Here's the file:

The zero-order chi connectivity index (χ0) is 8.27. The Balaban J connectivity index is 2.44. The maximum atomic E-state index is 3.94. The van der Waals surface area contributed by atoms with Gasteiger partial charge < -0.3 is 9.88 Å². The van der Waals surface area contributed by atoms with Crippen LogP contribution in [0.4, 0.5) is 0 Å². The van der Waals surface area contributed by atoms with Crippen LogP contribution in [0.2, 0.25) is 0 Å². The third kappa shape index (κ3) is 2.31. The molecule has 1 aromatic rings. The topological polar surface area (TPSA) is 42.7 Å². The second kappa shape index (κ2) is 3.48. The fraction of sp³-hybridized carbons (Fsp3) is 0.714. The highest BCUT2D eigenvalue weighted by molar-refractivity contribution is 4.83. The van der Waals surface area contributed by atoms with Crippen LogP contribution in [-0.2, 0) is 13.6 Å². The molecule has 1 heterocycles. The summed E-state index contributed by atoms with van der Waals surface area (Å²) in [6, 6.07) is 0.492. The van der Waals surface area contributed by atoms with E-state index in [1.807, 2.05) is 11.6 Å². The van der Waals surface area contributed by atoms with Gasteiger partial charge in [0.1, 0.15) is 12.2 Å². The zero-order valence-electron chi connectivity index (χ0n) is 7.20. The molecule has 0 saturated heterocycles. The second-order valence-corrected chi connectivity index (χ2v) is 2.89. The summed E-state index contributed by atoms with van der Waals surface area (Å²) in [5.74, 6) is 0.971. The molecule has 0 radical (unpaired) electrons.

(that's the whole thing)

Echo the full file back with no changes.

The zero-order chi connectivity index (χ0) is 8.27. The Balaban J connectivity index is 2.44. The maximum atomic E-state index is 3.94. The van der Waals surface area contributed by atoms with Gasteiger partial charge < -0.3 is 9.88 Å². The van der Waals surface area contributed by atoms with Crippen LogP contribution in [0.4, 0.5) is 0 Å². The van der Waals surface area contributed by atoms with Crippen LogP contribution in [0.2, 0.25) is 0 Å². The third kappa shape index (κ3) is 2.31. The molecule has 1 aromatic rings. The topological polar surface area (TPSA) is 42.7 Å². The second kappa shape index (κ2) is 3.48. The fraction of sp³-hybridized carbons (Fsp3) is 0.714. The highest BCUT2D eigenvalue weighted by molar-refractivity contribution is 4.83. The van der Waals surface area contributed by atoms with Crippen LogP contribution in [-0.2, 0) is 13.6 Å². The molecule has 1 heterocycles. The summed E-state index contributed by atoms with van der Waals surface area (Å²) in [6, 6.07) is 0.492. The van der Waals surface area contributed by atoms with E-state index in [1.807, 2.05) is 11.6 Å². The van der Waals surface area contributed by atoms with Gasteiger partial charge in [0.1, 0.15) is 12.2 Å². The zero-order valence-electron chi connectivity index (χ0n) is 7.20. The molecule has 0 saturated heterocycles. The second-order valence-corrected chi connectivity index (χ2v) is 2.89. The summed E-state index contributed by atoms with van der Waals surface area (Å²) in [5.74, 6) is 0.971. The molecule has 0 radical (unpaired) electrons.